Auto Repair Shops Look to Software Platforms for Service, Scheduling and Payments

Auto repair is about grease and gears, and digital is taking it in new directions.

Speaking with PYMNTS’ Karen Webster for the J.P. Morgan Global Innovators in Payments series, Jeff Haynie, chief technology officer at auto repair shop management platform Shopmonkey, described a sector transitioning to the cutting edge of experience, data and payments.

Founded by Silicon Valley software engineer and auto enthusiast Ashot Iskandarian, what started as a business software firm is expanding with an array of digital services designed to improve every aspect of the auto repair experience, both for shop owners and their customers.

“We put a lot of emphasis on the design and user experience side,” Haynie said. “At the end of the day, a shop is really about hours and productivity around how they get customers in and out. It’s an operationally efficient business,” that calls for a streamlined management solution.

With supply chain snags keeping new car inventories low, repair shops are busy keeping used cars running. As customer experience is now shaped by smartphone expectations, creating a unified platform that handles everything from scheduling to payments is mission critical.

A prime expression of this is Shopmonkey Payments, introduced in 2021. Haynie said that before launching the capability, payments were often a manual-entry nightmare for shop owners, who are still typically independents and not up-to-speed on digital payment trends of recent years.

“With Shopmonkey Payments now, it’s a completely digital integrated experience, not only for the end customer, where they want to pay either over a mobile device before they even show up, or on in-person card reader experience,” he said, noting that the front-end customer experience has also been improved.

Shops running Shopmonkey Payments also have key aspects of their workflow automated and digitized, and “all that information is clearly synced from your invoices through your payment, all the way through how you pay your customers, how you pay your employees, etc. We try to take an end-to-end experience with platform payments,” he said.

It’s also leading to newer offerings like Shopmonkey Working Capital, which Haynie termed “instant small business loans. We’re thinking not just about the payments instrument itself, but also about what we bring financially to the shop that allows them to run their business more efficiently and be more profitable.”

Next up: a buy now, pay later (BNPL) installment product intended to launch in 2023, and after that possibly fleet cards and other line extensions creating new revenue streams.

A Truck Full of Data Drives New Experiences

Noting that over 70% of the auto repair market in North America are single-owner shops, Haynie  said IT and digital support infrastructure were sorely lacking in the sector. That’s shifted to a higher gear.

Having raised roughly $110 million from investors since 2019, Shopmonkey scaled quickly and now has about 5,000 auto repair shops running on the platform. That’s a truckload of valuable data that the company is using to inform its innovation roadmap, with an emphasis on “road.”

Which is to say open road. Haynie estimates there are 400,00 individual auto repair shops in the U.S. alone, making for “a total addressable market that is pretty significant,” he said. “Especially as we move probably toward a recession globally, people are going to continue to invest very heavily in the cars that they own.”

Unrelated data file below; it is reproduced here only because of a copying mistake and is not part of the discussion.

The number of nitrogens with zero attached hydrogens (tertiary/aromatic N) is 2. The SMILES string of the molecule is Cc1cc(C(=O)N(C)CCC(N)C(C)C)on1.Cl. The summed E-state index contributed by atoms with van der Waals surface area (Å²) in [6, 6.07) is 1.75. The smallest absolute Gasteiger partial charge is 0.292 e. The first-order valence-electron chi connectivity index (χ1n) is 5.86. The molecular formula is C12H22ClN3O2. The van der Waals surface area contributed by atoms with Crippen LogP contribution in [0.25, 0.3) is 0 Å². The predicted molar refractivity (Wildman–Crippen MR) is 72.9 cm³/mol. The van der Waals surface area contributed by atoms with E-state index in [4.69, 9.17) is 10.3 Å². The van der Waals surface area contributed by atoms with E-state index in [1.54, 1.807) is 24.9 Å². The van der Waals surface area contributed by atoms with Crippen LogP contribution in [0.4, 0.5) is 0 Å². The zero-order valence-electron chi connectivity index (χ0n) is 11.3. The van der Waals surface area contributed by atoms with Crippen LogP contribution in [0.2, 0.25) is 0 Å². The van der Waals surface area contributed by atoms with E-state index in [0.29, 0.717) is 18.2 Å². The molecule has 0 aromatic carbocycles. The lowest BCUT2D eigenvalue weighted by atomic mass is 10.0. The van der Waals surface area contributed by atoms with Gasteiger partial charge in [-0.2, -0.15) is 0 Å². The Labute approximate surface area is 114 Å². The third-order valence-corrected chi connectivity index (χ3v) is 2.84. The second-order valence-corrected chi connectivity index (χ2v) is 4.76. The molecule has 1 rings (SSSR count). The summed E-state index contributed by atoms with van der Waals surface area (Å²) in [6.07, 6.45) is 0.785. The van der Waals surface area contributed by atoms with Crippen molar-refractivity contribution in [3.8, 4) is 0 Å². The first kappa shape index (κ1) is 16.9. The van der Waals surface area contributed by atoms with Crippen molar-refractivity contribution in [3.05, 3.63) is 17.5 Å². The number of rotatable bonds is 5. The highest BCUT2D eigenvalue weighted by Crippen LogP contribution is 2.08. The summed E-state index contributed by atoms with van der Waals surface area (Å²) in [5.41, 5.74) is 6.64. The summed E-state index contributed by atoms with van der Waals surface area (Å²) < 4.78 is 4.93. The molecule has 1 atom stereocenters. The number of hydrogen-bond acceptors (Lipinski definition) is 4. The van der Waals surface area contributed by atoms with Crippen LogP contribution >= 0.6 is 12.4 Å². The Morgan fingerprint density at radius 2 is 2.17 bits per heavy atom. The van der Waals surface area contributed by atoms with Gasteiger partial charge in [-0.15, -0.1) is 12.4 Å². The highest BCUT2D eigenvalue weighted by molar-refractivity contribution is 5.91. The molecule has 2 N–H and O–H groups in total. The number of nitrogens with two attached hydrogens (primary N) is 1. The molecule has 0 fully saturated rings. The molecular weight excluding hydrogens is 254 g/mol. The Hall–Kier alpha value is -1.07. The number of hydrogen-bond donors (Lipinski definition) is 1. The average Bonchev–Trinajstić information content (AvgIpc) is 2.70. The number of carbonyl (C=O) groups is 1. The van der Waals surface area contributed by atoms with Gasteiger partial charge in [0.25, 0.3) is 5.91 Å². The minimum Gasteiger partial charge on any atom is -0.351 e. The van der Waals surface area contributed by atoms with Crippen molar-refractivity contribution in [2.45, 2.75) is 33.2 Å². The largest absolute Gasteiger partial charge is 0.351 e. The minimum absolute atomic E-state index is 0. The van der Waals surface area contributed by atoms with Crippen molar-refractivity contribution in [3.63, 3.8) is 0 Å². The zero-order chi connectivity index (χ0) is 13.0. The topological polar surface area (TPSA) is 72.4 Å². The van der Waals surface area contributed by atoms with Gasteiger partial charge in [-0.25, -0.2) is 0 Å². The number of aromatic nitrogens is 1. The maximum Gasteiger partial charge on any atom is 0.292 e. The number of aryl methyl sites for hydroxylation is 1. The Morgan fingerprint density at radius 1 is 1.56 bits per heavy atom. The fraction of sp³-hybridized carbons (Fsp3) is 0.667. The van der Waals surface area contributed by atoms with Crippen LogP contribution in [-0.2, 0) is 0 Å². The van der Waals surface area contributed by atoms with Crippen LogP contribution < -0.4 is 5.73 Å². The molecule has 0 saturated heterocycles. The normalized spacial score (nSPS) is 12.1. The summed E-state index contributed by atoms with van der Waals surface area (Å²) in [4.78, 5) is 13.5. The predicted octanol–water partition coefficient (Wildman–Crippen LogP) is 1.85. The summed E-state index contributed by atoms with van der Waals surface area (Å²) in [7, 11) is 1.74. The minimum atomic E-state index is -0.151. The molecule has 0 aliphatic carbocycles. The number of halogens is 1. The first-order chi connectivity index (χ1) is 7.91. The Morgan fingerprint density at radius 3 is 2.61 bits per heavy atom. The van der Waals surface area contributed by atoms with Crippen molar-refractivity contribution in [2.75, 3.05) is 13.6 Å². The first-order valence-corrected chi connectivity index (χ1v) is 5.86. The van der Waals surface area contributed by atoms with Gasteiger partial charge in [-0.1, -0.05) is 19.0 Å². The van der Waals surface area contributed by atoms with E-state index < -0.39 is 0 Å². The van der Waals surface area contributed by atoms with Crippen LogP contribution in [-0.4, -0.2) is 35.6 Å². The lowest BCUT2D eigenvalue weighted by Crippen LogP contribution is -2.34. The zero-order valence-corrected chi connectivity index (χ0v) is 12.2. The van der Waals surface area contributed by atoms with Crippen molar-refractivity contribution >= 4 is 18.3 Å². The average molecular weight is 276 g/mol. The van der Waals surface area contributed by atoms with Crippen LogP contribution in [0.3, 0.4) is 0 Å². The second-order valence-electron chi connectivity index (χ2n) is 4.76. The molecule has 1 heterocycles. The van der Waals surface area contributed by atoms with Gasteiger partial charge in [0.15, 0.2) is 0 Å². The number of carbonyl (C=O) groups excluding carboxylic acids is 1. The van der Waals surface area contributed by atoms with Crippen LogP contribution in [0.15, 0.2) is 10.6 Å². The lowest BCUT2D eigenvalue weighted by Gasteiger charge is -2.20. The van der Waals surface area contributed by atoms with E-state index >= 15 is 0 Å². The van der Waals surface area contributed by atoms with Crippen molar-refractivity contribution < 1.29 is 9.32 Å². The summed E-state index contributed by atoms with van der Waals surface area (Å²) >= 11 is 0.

As the business booms, Haynie and his team are using their wealth of data to design new and better tools for shop owners, while focusing on improving the auto repair customer experience.

“We have a tremendous amount of data. We have millions and millions of end users, millions and millions of cars, we know a lot about what’s happening in the supply chain in real time and the inventory that we hold, how movements are happening through the marketplace,” he said.

Given that, Shopmonkey is leaning into data intelligence and analytics and leveraging that to find efficiencies and enable shops “to be able to have an Apple App Store-like experience.”

That means marketing, remarketing, customer acquisition, and a host of things that “are not an innate skill” for auto repair experts but can be when properly platformed.

Auto Repair Under the Hood

As much as Shopmonkey has revolutionized auto repair shop workflows and payments, there’s still a lot of road to cover in terms of creating more efficient, profitable shops and better customer experiences than people are typically accustomed to when getting repairs.

“We’re thinking much more relationally,” Haynie said. “How does the shop create a much more direct experience with a customer” like himself, managing a five-car collection used by his spouse and kids. That’s got Shopmonkey working on innovations in automated services and automated recommendations directly to end users.

He envisions near-future additions like predictive analytics that automatically notify customers that it’s time for an oil change, to put on snow tires seasonally, and other helpful reminders that also drive reliable recurring business for repair shops.

“Our first step is, can we create an end customer portal and can we create a more relational experience with the shops and their customers that isn’t just reactive, it’s much more proactive,” Haynie said, adding, “I would take my car in more often if literally every 90 days I could get a reminder that I need to bring my car in for an oil change, there was a coupon attached, and oh, by the way, I could self-book it” using an online scheduling tool.

“If we can kind of re-engineer, if you will, the tooling of that experience, it does open up opportunities like subscriptions and mobile repair,” he said. “There are lots of opportunities for where I think the market’s going to go.”